A Heartbreaking Tale on Every Level

12 Jan

Photo courtesy of mazaletel
holding mama’s hand
courtesy of mazaletel

You already know that my parents have a little experience with adoption, but you might not know that Don’s dad does, too. He serves as a guardian ad litem for Miami-Dade county in Florida. A guardian ad litem is an individual appointed by a court to represent the interests of a child in a particular legal action or proceeding. In other words, let’s say there is a legal proceeding in which a child is an issue but is not either party actually involved in the action (divorce proceedings, custody arrangements, etc.). The parties involved have attorneys who protect their clients’ interests, but the child – who is not a part of the formal legal action - does not. Enter the guardian ad litem whose job it is to make sure that the court considers the best interests of a child in handing down its decision.

In his role as guardian ad litem, Don’s dad has worked on a few cases involving adoption - including one that I was reminded of recently when I read this article about a biological father whose two year-old daughter was placed at birth with a family in South Carolina.

A few weeks ago, the birth father was granted custody of the child even though the adoption had already been finalized in South Carolina. As a member of the Cherokee Nation, the birth father was able to point to a provision in the Indian Child Welfare Act that protects Native American families from being separated. An appellate court in South Carolina ruled that the Indian Child Welfare Act overruled South Carolina law in this case.

The adoptive family who raised the girl for two years is planning an appeal.

So, back to Don’s dad. A couple of years ago we were discussing a case we’d heard about where a family who had been fostering a child and hoping to adopt her was likely going to be denied because the birth father, who claimed no prior knowledge of the child’s existence, had turned up wanting to parent. Don’s dad explained to us the state’s position – which was that since the child was in foster care (the family was only hoping to have the chance to adopt her), since the birth father appeared to have no knowledge that the state had been given temporary custody of his daughter and since he appeared to be a fit parent, the birth father was likely to win custody. Don and I both recognized the terrible situation the court would face, though I think I was far more sympathetic to the birth father’s position than Don.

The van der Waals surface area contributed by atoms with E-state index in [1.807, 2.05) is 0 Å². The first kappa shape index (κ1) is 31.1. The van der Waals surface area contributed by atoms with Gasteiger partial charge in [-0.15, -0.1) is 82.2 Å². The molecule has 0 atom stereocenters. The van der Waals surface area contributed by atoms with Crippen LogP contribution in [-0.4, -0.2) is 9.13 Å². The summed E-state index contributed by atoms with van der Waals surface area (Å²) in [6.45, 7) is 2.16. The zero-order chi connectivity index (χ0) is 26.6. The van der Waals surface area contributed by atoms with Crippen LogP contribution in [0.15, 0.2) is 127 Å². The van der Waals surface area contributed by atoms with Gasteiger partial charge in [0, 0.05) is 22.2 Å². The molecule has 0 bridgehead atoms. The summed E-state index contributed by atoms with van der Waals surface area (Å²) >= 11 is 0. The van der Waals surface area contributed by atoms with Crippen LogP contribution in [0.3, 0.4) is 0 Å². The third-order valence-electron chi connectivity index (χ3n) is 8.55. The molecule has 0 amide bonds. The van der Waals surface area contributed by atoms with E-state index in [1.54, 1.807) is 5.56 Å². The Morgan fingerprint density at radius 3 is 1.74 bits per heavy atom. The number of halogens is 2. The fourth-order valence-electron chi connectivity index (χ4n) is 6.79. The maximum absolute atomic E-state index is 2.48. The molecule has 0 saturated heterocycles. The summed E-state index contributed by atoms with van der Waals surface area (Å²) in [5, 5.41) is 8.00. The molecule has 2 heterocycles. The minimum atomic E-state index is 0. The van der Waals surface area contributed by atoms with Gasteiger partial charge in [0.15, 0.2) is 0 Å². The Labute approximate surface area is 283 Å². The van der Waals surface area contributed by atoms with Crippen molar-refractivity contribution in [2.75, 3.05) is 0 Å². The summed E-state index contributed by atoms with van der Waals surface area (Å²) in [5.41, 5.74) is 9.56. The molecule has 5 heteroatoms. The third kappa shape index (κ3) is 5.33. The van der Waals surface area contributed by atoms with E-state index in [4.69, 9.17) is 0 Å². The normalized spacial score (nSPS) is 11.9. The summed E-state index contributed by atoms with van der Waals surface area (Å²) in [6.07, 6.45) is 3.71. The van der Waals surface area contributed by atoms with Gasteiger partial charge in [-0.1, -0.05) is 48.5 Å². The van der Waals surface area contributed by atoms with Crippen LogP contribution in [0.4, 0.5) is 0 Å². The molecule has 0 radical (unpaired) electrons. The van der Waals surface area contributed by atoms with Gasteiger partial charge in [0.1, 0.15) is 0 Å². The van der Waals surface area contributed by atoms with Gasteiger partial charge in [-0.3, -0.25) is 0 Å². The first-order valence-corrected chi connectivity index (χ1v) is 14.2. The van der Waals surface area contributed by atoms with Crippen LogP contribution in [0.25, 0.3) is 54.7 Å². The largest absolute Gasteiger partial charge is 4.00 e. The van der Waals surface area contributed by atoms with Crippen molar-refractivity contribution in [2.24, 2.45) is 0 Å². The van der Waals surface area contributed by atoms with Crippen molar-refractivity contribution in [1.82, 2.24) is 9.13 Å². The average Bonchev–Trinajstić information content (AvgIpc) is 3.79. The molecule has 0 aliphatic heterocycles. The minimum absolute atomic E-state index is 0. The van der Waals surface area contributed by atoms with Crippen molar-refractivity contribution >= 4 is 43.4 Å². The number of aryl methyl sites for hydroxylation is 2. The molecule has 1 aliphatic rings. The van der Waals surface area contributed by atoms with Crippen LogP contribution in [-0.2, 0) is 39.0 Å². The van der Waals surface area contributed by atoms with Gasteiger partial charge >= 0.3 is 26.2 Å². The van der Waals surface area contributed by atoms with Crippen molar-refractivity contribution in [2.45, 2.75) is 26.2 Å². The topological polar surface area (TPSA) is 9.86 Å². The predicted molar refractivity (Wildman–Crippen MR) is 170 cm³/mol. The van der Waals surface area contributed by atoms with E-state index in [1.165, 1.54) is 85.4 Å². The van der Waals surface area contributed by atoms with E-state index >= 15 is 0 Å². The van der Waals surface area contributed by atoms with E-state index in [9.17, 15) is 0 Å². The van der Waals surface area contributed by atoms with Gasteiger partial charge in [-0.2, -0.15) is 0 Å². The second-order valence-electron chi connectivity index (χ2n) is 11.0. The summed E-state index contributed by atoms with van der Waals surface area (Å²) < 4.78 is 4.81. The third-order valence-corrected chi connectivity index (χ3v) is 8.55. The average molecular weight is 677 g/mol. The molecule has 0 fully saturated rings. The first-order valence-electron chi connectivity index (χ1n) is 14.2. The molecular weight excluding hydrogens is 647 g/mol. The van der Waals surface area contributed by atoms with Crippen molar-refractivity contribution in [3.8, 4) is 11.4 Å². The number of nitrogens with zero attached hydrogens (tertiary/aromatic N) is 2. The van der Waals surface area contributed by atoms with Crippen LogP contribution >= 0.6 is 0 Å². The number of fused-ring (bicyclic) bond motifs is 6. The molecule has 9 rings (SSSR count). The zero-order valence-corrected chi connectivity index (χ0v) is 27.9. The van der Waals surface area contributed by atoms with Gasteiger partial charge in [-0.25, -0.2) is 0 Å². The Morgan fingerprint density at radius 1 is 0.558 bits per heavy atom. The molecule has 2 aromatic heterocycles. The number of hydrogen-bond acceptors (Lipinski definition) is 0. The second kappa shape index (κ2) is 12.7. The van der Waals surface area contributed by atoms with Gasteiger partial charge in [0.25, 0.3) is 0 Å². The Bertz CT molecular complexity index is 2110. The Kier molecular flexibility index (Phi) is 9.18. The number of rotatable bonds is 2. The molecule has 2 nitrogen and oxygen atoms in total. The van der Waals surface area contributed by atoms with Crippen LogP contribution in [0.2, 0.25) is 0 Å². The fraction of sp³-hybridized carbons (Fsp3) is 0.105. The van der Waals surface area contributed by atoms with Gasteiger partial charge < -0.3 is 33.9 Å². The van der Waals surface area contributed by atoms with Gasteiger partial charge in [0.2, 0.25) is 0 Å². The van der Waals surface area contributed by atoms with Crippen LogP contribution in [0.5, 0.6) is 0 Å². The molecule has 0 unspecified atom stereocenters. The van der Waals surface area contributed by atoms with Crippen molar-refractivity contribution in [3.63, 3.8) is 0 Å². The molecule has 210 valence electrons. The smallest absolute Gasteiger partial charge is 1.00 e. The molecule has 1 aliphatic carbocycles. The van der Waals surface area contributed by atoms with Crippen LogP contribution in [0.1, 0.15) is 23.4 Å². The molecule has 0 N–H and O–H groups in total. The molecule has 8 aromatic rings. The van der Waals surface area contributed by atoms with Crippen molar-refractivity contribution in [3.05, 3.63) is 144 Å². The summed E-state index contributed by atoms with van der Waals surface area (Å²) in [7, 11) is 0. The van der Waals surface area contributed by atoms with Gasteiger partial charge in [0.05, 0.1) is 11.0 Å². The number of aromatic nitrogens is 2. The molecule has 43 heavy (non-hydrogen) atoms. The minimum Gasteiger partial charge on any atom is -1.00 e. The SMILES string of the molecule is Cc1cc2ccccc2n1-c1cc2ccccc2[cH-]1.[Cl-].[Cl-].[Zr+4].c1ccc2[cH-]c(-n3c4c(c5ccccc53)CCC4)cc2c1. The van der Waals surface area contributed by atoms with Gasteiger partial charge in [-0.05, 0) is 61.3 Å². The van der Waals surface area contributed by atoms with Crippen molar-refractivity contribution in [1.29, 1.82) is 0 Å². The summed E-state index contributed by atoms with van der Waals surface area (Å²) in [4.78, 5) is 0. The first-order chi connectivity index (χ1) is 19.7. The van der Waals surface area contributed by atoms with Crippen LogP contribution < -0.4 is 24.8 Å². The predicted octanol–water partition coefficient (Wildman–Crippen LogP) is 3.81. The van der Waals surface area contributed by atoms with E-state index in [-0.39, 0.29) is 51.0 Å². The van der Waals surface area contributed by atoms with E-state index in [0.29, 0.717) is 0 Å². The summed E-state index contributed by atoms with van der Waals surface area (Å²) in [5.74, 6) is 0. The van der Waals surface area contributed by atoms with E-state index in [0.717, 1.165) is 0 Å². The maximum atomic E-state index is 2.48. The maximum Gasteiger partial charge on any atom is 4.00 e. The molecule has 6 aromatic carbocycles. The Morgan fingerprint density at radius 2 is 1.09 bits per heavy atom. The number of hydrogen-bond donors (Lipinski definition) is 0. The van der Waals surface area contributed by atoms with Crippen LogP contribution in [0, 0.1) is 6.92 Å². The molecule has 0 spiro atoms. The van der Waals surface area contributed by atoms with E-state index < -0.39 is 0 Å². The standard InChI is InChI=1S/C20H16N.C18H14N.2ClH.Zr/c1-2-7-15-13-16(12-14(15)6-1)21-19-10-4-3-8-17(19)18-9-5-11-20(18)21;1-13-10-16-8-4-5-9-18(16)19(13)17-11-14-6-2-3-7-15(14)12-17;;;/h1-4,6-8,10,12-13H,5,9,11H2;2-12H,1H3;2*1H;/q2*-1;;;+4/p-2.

The potential adoptive family, Don argued, had been there for the baby since birth. One night of fun with the birth mother does not a father make. Fathers are made by showing up, by changing diapers and drying tears, by planning for the future and living every moment.

I can’t argue with any of that. I know as well as anyone that families are made in a lot of ways and biology is only part of the equation (and not even the biggest part in my opinion). On the other hand, if the birth father didn’t even know the child existed, and if he would have behaved differently had he been made aware, then shouldn’t he have the chance to parent his daughter? Or at least have the chance to be given consideration?

Situations like this have elements of sadness on every level. There is no way for both families to win. Someone is going to get custody, and the other side will likely not be a part of the child’s life going forward.

Take the case of the Native American child. Her birth father loves her and wants the chance to be her full-time dad. Her adoptive family loves her and they’ve spent two years nurturing and caring for her. The adoptive family is all the child has ever known, but the birth father claims to have been fighting for custody since shortly after the child’s birth.

So – it’s sad for the birth father who didn’t want to place, and it’s sad for the adoptive family who consider the girl their own child. But, of course, it’s really sad for the two-year old whose biological father and adoptive parents are fighting about where she should live and who she should be.

I don’t know the specifics of either case, and even if I did I would have a hard time issuing a declaration about the right solution for either. As a casual observer I can only offer the opinion that there’s a lot of heartbreak happening in both of these cases. I can say with confidence, that we’re so lucky situations like this are extremely rare.


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  1. And Now for a Heartwarming Tale | Sweet Little Nest - February 1, 2012

    [...] posts about children being removed from adoptive or foster homes, foreign nationals being deported or horrible agency experiences today. We’re all sunshine [...]

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